Five Questions on the Use of Wine for Mass in Prisions

Five Questions on the Use of Wine for Mass in Prisons

  

  
Parish Support Ministries has received inquiries concerning whether prison authorities can lawfully refuse to permit a priest to use wine in prison for the limited purpose of celebrating Mass for inmates. The following questions and answers were prepared by the USCCB (United States Conference of Catholic Bishops).

  

1. Why celebrate Mass in prisons?
Because the Mass “is the primary and indispensable source from which the faithful are to derive the true Christian spirit,” 1 every effort should be made to provide prisoners with the opportunity to take part in the Sacred Mysteries. The Bishops of the United States have urged that the Church should have a strong presence in prisons and jails, “where we Catholics work to meet the spiritual and emotional needs of inmates.” 2

  

2. Can a federal prison refuse to allow a priest to use wine for the celebration of Mass?
No. Federal Bureau of Prisons’ Guidelines (www.bop.gov) provide that the prison itself will purchase and store wine for use at religious rites.

  

3. Can a state or local prison receiving federal funding refuse to allow a priest to use wine for the celebration of Mass?
The answer, though not entirely settled, is probably “No.” The Religious Land Use and Institutionalized Persons Act forbids prisons receiving federal funds to substantially burden an inmate’s religious exercise unless it is the “least restrictive means” of furthering a “compelling governmental interest.” The approach taken by federal prisons suggests there are less restrictive means of furthering prison order and security than the wholesale banning of wine for the celebration of the Mass.

  

4. What about a state or local prison which does not receive federal funding?
If a state or local prison does not receive federal funds, the answer is generally not as promising since prison regulation traditionally needs only be rationally related to legitimate penological interests under federal law. There may, however, be legal remedies under state law. In addition, if the denial of permission to use wine to celebrate Mass is because prison officials favor or disfavor certain faiths over others, it may be possible to bring a federal legal claim. It is prudent to seek the assistance of local counsel in every case to determine whether redress might be available from the courts or, alternatively, from prison authorities themselves, other executive branch officials, or the appropriate legislative body.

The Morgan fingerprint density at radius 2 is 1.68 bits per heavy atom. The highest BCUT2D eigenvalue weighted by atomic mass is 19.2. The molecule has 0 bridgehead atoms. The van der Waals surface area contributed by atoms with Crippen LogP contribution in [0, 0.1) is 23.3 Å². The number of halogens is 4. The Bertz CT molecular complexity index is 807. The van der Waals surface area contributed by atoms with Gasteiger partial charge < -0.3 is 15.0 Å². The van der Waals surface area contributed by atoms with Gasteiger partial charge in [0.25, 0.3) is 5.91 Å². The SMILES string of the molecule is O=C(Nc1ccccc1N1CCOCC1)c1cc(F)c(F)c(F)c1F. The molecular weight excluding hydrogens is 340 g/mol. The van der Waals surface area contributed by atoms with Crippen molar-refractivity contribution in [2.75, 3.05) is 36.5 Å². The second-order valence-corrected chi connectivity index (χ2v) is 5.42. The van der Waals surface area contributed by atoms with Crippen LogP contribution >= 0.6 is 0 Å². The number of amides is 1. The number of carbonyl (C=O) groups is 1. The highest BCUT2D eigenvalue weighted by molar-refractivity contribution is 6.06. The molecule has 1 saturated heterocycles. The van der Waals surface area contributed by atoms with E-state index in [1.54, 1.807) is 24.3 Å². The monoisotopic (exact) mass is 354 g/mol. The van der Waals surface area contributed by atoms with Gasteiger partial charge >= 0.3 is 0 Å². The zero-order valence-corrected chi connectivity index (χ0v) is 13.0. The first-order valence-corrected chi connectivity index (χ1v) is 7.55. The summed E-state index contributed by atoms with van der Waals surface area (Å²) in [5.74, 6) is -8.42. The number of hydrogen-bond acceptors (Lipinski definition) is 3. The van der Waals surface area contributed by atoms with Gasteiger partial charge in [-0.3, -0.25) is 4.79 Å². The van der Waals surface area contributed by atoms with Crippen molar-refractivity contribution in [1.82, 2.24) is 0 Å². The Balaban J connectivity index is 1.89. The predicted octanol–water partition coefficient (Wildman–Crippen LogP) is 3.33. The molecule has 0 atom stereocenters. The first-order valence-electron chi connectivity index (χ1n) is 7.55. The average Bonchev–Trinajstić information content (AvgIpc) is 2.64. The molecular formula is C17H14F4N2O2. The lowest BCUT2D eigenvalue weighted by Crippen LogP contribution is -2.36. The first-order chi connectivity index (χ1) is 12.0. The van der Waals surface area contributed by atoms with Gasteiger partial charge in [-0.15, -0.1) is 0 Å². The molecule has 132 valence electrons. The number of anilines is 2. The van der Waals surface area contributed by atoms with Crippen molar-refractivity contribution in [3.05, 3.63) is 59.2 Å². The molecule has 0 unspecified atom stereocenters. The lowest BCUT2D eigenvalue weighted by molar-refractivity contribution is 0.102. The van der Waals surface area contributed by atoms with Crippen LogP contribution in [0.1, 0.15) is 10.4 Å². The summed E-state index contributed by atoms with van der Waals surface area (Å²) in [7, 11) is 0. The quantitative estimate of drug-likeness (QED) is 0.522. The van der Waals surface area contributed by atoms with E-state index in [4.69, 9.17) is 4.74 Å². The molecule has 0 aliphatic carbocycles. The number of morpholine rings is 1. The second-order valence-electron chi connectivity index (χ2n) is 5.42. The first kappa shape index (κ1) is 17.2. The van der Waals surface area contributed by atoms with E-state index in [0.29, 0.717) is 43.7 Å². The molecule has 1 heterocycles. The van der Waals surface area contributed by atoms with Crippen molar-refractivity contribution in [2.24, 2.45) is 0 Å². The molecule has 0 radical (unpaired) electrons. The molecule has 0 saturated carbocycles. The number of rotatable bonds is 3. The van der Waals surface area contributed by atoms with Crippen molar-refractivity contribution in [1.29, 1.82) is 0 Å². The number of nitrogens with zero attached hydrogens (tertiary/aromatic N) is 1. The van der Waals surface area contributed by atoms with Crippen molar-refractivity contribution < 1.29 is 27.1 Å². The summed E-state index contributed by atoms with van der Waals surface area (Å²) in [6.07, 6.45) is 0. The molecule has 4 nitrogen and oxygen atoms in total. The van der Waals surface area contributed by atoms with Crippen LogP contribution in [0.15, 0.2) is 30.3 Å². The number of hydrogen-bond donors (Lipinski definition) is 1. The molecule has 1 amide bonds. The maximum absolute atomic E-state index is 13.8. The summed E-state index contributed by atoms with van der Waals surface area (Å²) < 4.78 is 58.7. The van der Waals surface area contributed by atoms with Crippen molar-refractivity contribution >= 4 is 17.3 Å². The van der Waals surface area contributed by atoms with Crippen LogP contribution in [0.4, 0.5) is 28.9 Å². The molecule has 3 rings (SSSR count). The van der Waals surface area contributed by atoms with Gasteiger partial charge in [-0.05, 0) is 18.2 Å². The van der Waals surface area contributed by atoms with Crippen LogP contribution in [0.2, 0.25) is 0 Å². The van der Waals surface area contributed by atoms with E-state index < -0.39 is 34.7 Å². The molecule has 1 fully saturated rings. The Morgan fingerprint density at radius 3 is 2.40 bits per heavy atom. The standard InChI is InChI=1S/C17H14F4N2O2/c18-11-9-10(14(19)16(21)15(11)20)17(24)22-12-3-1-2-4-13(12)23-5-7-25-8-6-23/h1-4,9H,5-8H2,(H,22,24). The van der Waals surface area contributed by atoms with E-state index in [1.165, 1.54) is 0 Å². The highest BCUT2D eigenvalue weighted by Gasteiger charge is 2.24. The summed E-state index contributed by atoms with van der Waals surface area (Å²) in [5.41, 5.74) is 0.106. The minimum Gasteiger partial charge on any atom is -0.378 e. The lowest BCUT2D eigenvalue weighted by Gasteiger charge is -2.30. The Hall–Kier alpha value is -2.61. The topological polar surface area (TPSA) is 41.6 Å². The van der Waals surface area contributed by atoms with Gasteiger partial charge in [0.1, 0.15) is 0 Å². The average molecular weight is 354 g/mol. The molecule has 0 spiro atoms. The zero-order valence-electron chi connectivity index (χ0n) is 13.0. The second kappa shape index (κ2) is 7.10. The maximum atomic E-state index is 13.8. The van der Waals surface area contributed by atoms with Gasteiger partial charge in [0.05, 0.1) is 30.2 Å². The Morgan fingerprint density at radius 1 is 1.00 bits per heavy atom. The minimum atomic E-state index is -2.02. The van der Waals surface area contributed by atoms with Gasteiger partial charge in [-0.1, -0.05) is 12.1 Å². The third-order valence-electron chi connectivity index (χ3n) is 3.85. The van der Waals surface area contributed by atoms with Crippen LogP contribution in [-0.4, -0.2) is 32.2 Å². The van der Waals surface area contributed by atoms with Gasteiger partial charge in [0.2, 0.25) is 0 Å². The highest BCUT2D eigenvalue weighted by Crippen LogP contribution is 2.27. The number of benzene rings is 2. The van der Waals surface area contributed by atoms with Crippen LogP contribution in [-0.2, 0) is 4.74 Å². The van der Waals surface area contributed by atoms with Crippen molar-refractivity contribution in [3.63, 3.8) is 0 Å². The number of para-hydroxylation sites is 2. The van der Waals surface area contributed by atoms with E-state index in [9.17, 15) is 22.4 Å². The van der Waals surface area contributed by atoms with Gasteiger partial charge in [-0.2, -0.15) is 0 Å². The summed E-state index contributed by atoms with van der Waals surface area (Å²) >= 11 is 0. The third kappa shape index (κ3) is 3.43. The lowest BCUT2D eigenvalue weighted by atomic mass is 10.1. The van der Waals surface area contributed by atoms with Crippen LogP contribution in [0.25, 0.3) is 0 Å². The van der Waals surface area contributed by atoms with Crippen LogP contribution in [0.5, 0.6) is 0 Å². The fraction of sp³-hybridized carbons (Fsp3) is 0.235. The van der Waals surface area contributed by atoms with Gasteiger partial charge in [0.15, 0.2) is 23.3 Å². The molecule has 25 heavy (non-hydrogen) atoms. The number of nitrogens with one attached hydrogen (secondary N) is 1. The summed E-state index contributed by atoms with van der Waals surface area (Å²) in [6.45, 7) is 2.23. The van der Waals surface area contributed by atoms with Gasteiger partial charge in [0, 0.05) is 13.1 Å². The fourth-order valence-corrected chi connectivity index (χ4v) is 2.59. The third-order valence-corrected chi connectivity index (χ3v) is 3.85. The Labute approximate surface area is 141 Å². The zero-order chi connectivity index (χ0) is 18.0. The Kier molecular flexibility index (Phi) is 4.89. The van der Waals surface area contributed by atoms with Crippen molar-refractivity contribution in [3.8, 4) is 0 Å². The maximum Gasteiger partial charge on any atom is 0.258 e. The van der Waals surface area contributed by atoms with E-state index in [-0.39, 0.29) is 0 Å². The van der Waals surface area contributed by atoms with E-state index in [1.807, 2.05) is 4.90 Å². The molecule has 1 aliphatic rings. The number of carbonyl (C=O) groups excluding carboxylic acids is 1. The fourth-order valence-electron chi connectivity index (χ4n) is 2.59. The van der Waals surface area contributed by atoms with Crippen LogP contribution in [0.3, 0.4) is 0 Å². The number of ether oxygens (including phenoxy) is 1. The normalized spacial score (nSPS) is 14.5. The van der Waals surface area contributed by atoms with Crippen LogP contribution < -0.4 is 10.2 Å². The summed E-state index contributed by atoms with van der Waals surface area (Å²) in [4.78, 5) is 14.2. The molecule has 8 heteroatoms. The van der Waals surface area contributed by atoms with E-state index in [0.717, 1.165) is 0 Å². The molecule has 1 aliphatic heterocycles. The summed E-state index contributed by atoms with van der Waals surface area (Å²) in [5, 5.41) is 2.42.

5. If a state or local prison refuses permission for a Mass with wine, can the Bishop give permission for mustum to be used instead?
No. “Permission to use mustum can be granted by ordinaries to priests affected by alcoholism or other conditions which prevent the ingestion of even the smallest quantity of alcohol, after presentation of a medical certificate.” 3

   

  

  

  

  

  

  

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1. Sacrosanctum concilium, no. 14.
2. Responsibility, Rehabilitation, and Restoration: A Catholic perspective on Crime and Criminal Punishment (USCCB Publications, 2000), page 60.
3. Congregation for the Doctrine of the Faith, Norms for the Use of Low Gluten Bread and Mustum. (August 22, 11994).